Authority – links! This is the aspect PR people are incredibly well-placed to deliver on. The more trusted and authoritative sites link to a site, the more ‘visible’ it’ll be in Google – assuming all 3 pillars are being done well. Getting coverage – and links from authoritative sites – is absolutely the domain of PR, and serves as a vote of confidence that your client’s site should be returned in SERPs (Search Engine Results Pages – I’ve only chucked this bit of jargon in as you’ll see/hear it)
If you’re after a more detailed explanation, State of Digital has a good primer here.
When we work with Barracuda, as digital channel strategists, they are more than adept at handling the technical aspects of the 3 Pillars – number 1, certainly, and we handle number 3. Number 2 can be split neatly down the line of well-written copy – again, something a good comms agency should be able to do – and smart tagging.
OK, so what is Searchmetrics?
I’m comfortable using Google Analytics to assess the impact of PR now, and we use Majestic’s Site Explorer to regularly highlight two very basic SEO scores based around quality and quantity that our work positively affect, but Searchmetrics scared me a bit, to be honest. I looked into using it a year or so back, and it appeared to be a completely different language.
It’s only through being shown what it actually does by somebody that knows what they’re talking about that I have come to the conclusion that it’s not that we have to learn a completely different language from scratch. We just need to learn, like heading off on holiday, enough to help us get by.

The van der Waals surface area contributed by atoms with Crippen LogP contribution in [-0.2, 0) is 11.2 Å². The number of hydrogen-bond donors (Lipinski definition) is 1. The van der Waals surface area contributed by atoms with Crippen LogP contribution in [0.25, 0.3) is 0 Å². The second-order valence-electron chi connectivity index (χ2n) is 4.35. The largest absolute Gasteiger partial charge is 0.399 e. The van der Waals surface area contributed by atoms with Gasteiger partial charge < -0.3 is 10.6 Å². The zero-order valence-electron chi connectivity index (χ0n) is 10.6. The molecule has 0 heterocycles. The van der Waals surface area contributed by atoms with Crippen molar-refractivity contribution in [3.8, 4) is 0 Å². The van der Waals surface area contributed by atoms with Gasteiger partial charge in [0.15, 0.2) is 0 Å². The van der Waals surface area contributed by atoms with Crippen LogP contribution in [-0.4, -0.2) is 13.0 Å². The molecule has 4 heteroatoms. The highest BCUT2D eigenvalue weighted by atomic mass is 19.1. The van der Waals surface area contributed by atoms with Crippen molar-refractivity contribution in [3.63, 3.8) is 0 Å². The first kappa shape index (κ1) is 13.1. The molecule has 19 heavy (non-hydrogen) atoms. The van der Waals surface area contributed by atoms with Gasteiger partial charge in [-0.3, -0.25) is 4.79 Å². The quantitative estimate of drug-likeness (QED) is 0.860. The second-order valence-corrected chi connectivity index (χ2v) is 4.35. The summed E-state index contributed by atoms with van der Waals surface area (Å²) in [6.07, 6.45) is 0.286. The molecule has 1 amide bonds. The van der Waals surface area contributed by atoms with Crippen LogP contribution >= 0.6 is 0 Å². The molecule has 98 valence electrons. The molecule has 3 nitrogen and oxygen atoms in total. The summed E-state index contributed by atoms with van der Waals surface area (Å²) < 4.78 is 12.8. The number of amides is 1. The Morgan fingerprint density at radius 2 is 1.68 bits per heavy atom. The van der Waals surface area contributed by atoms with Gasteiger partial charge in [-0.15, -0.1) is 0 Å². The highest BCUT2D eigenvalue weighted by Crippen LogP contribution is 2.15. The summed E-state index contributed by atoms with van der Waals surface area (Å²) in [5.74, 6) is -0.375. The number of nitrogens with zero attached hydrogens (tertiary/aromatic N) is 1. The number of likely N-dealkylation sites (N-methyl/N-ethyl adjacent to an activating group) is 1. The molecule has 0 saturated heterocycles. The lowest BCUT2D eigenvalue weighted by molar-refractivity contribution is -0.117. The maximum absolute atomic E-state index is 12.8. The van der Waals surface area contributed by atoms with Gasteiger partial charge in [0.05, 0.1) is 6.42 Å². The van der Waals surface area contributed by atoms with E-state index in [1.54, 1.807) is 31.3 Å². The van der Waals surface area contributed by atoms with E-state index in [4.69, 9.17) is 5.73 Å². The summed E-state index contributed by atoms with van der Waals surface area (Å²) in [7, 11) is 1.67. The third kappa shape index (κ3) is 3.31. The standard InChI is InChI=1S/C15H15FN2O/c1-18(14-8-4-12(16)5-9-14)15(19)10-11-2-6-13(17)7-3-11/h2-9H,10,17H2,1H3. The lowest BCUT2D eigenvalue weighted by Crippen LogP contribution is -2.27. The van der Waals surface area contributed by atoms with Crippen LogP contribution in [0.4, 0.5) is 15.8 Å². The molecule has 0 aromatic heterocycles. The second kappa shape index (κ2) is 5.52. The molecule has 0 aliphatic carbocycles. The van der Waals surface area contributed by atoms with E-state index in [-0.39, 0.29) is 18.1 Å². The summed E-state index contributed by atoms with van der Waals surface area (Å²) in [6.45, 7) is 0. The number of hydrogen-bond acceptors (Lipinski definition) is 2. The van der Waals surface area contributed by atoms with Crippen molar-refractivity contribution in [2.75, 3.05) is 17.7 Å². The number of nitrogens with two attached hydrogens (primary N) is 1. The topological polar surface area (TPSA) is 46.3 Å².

This is a visibility graph, demonstrating the SEO visibility (blue line) and paid visibility (green line) of one of our clients. We work with Barracuda on this client, splitting the 3 pillars between us. Can you see where we started?
As mentioned, as well as providing a wealth of analytics, Searchmetrics is also a research tool. Barracuda and other SEO agencies use the keyword research and competitor features to look at how clients rank for key search terms – but, there’s also a public relations benefit to keyword research that’s not immediately obvious, and that’s using them to help us come up with PR ideas.
Here’s a demonstration of what it can do for the comparative market share of various buckets of agreed-upon keywords – as you’ll see, versus another client’s three closest competitors, we’re dominating for all but one of the groups of terms using this 3 pronged-method.
How does this help us get past short-termism?
From startups with a bit of investment in the bank through to global brands, budgeting for PR is under constant and particular scrutiny. I don’t feel like I’m doing my team nor the industry a disservice when I say that we’ve recently lost a client as key stakeholders there felt that social ads and pay-per-click Google ads are a safer bet than PR.
‘Put £1 in, get £1.50 out’ is the (understandable) sausage machine thinking we’re up against.